U.S. President Donald Trump on July 14 signed into law a bill that would impose sanctions on Chinese officials and entities responsible for extinguishing Hong Kong’s freedoms, as well as banks that do business with them.
He also signed an executive order to end the United States’ preferential treatment of Hong Kong. The measures, Trump said, were enacted to “hold China accountable for its oppressive actions against the people of Hong Kong.”
Trump described Beijing’s tightening control over the city as “not a good situation.” The communist regime recently imposed a national security law over Hong Kong, which critics say marks the end of the city’s autonomy.
“Their freedom has been taken away, their rights have been taken away. And with it goes Hong Kong, in my opinion, because it will no longer be able to compete with free markets,” Trump said. “A lot of people will be leaving Hong Kong I suspect.”
Congress in early July unanimously voted for the Hong Kong Autonomy Act that would impose sanctions on a broad range of people and entities tied to the Chinese Communist Party’s subversion of the city’s autonomy.
In May, Trump announced the administration would start the process of stripping Hong Kong of its special trading privileges with the United States, deeming the city no longer sufficiently autonomous from mainland China. Since then, it has limited defense equipment exports to the city, and said it would impose visa restrictions on Chinese Communist Party officials involved in suppressing freedoms and rights in Hong Kong, as well as their family members.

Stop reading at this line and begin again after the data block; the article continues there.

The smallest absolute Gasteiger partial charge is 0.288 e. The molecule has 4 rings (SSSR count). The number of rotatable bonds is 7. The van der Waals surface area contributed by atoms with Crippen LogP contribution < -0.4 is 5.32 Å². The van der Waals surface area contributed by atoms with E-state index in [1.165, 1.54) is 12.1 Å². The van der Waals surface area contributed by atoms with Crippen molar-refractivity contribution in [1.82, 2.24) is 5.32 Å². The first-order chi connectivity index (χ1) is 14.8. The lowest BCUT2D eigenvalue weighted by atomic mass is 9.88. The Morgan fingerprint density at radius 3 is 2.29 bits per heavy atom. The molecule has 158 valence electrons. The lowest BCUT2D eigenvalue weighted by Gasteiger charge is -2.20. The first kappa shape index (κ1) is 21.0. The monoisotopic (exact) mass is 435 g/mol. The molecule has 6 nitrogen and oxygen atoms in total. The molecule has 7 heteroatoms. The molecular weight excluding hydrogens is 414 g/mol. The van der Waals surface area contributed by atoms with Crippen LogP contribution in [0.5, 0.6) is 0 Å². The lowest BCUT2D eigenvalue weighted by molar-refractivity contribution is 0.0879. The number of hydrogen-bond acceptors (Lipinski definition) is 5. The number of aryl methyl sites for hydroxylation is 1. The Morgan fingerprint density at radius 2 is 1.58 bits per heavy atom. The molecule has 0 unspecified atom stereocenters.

Beijing’s new security law has brought Hong Kong under firmer authoritarian control from Beijing. The legislation imposes a maximum of life imprisonment for acts deemed by Beijing as subversion, secession, terrorism, and collusion with foreign forces. The regime has also set up a national security office in the city to oversee its enforcement.
Since the law came into effect two weeks ago, books by some pro-democracy activists and politicians have been removed from public libraries; the protest slogan “Liberate Hong Kong, Revolution of Our Times” has been deemed illegal; activists have disbanded their organizations or fled the city; and shops have removed protest-themed products and decorations.
Trump’s announcement comes as the administration takes a tougher stance against the Chinese regime on a range of issues, from its human rights abuses in the region of Xinjiang to its military aggression in the South China Sea.
The United States on July 13 formally declared that it opposed nearly all of Beijing’s territorial claims in the South China Sea. The regime has increased its presence in the strategic region by building military outposts on artificial islands. It has also deployed coast guard ships and Chinese fishing boats to intimidate foreign vessels and block access to waterways.
Last week, Washington announced sanctions on several Chinese officials, including a high-ranking member of the Chinese Communist Party involved in rights abuses against ethnic minorities in the region of Xinjiang. An estimated one million Uyghur Muslims and other Muslim minorities are detained within internment camps, as part of the regime’s purported clampdown on what it calls “extremism.”